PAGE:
Unsettling Times: land, political economy and protest in the Bedouin villages of central Jordan
University of Cambridge
Doctor of Philosophy (PhD)
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Wojnarowski, F. (2021). Unsettling Times: land, political economy and protest in the Bedouin villages of central Jordan (Doctoral thesis). https://doi.org/10.17863/CAM.72728
This thesis is a study of discourses of contemporary Bedouin identity and political economy in central Jordan. Drawing on 13 months of ethnographic fieldwork, it follows the experiences of young, mostly male, interlocutors living in small villages around the town of Madaba, from two largely settled but still discursively Bedouin ‘ashā’ir (socio-political categories normally glossed in English as ‘tribes’); the Bani Sakhr and the Bani Hamida. I explore the ways in which these interlocutors imagine and anticipate their futures, considering the dilemmas they face in seeking meaningful social reproduction, and their entanglement with various modes of everyday politics, in order to understand how and why political forms and identity categories are adapted and reproduced, especially in the context of new rural protest movements. This provides a new approach to wider processes of nation-building, identity-formation, and state encompassment of marginal areas, in the face of mass forced migration, structural adjustment, the rise of new social forums (on- and off-line), and widespread protests. It considers questions of land settlement, sovereignty and the politics of everyday life in a rural region from which the protest movement dubbed Jordan's 'Arab Spring' emerged among supposedly traditionalist and loyalist Bedouin. I examine the historical context behind the current social, political and economic position of my interlocutors via histories of land settlement, sedenterisation initiatives, and changing political institutions through Ottoman rule and the British Mandate, examining various processes of frontier governmentality that sought to pacify and settle, but also define and repurpose Bedouin as a conceptual category. Making an intervention in the long-standing anthropological debate around the nature and analytical usage of tribalism and the role of colonial effect in its construction in the region, I consider ‘asha’īr as political modalities existing in a relationship of co-(re)production with the nation-state, within a political and moral economy of hospitality, protection and encompassment, which has also come to be used to symbolise the nation of Jordan itself. In the face of postcolonial critiques and challenges over representation and Orientalism, anthropologists have rightly called for greater reflexivity and attention to positionality. Yet, more problematically, they have largely withdrawn from examinations of non-state political forms and non-national identity categories. Concepts of Bedouin and tribe, aside from their contested and critiqued construction, continue to have conceptual and political power in Jordan and elsewhere, and anthropology is at risk of leaving them to development practitioners and policy-makers. Anthropologists might formerly have explained the social setting I study as one generated by agnatic kinship and segmentary lineage. I instead reconsider ‘ashā’ir as historically contingent political responses centred on certain limited projects of representational sovereignty.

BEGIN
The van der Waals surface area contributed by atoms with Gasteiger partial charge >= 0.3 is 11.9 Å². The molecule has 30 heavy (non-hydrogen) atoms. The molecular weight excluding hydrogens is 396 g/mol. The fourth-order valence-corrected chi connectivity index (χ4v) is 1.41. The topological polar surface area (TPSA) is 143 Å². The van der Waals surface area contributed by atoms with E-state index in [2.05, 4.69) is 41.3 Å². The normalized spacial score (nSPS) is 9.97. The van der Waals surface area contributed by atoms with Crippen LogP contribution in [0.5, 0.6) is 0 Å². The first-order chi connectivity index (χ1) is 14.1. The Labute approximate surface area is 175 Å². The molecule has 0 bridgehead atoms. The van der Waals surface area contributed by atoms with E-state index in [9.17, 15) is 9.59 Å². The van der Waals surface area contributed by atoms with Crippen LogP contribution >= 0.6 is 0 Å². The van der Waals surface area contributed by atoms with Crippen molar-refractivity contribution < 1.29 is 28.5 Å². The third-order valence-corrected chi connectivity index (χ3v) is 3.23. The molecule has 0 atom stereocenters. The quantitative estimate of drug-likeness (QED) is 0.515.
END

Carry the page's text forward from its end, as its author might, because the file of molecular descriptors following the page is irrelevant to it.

Social Anthropology, Ethnography, Middle East, Arabic, Jordan, Bedouin, Nomadic Pastoralism, Colonialism, Protests, Arab Spring, British Mandate, Ottoman Empire, Land ownership, Hospitality, Oral history
Cambridge Trust, Fitzwilliam College, Trinity College, CBRL.
This record's DOI: https://doi.org/10.17863/CAM.72728
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